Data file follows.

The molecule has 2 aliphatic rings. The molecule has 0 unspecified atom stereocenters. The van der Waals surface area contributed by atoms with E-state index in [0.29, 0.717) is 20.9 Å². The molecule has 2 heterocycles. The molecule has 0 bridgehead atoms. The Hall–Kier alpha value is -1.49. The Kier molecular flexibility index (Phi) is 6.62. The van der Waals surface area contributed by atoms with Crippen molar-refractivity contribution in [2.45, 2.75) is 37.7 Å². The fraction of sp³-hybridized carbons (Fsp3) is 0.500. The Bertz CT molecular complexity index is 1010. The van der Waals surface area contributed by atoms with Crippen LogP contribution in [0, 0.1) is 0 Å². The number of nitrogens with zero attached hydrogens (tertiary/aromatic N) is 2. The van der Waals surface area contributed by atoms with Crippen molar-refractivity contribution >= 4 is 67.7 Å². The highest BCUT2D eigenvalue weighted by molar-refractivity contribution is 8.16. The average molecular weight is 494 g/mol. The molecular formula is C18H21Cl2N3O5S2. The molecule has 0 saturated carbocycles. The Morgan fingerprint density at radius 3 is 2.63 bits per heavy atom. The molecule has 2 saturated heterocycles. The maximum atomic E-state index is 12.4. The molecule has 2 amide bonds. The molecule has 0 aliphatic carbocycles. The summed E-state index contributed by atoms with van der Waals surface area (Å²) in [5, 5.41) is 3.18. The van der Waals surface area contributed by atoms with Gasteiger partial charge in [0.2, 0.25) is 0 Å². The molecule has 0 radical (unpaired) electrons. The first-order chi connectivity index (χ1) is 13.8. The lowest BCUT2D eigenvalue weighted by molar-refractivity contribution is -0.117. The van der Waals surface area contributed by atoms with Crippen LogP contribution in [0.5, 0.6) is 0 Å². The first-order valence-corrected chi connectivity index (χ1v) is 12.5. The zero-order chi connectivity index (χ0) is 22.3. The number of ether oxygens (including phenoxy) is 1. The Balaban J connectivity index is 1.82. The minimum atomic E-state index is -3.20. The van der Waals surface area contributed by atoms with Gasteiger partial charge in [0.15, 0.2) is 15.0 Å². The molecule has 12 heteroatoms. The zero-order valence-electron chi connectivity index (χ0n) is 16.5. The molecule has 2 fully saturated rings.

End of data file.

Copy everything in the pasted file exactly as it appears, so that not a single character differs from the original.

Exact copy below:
The molecule has 2 aliphatic rings. The molecule has 0 unspecified atom stereocenters. The van der Waals surface area contributed by atoms with E-state index in [0.29, 0.717) is 20.9 Å². The molecule has 2 heterocycles. The molecule has 0 bridgehead atoms. The Hall–Kier alpha value is -1.49. The Kier molecular flexibility index (Phi) is 6.62. The van der Waals surface area contributed by atoms with Crippen molar-refractivity contribution in [2.45, 2.75) is 37.7 Å². The fraction of sp³-hybridized carbons (Fsp3) is 0.500. The Bertz CT molecular complexity index is 1010. The van der Waals surface area contributed by atoms with Crippen LogP contribution in [0, 0.1) is 0 Å². The number of nitrogens with zero attached hydrogens (tertiary/aromatic N) is 2. The van der Waals surface area contributed by atoms with Crippen molar-refractivity contribution >= 4 is 67.7 Å². The highest BCUT2D eigenvalue weighted by molar-refractivity contribution is 8.16. The average molecular weight is 494 g/mol. The molecular formula is C18H21Cl2N3O5S2. The molecule has 0 saturated carbocycles. The Morgan fingerprint density at radius 3 is 2.63 bits per heavy atom. The molecule has 2 saturated heterocycles. The maximum atomic E-state index is 12.4. The molecule has 2 amide bonds. The molecule has 0 aliphatic carbocycles. The summed E-state index contributed by atoms with van der Waals surface area (Å²) in [5, 5.41) is 3.18. The van der Waals surface area contributed by atoms with Gasteiger partial charge in [0.2, 0.25) is 0 Å². The molecule has 0 radical (unpaired) electrons. The first-order chi connectivity index (χ1) is 13.8. The lowest BCUT2D eigenvalue weighted by molar-refractivity contribution is -0.117. The van der Waals surface area contributed by atoms with Crippen LogP contribution in [0.5, 0.6) is 0 Å². The first-order valence-corrected chi connectivity index (χ1v) is 12.5. The zero-order chi connectivity index (χ0) is 22.3. The number of ether oxygens (including phenoxy) is 1. The Balaban J connectivity index is 1.82. The minimum atomic E-state index is -3.20. The van der Waals surface area contributed by atoms with Gasteiger partial charge in [0.15, 0.2) is 15.0 Å². The molecule has 12 heteroatoms. The zero-order valence-electron chi connectivity index (χ0n) is 16.5. The molecule has 2 fully saturated rings.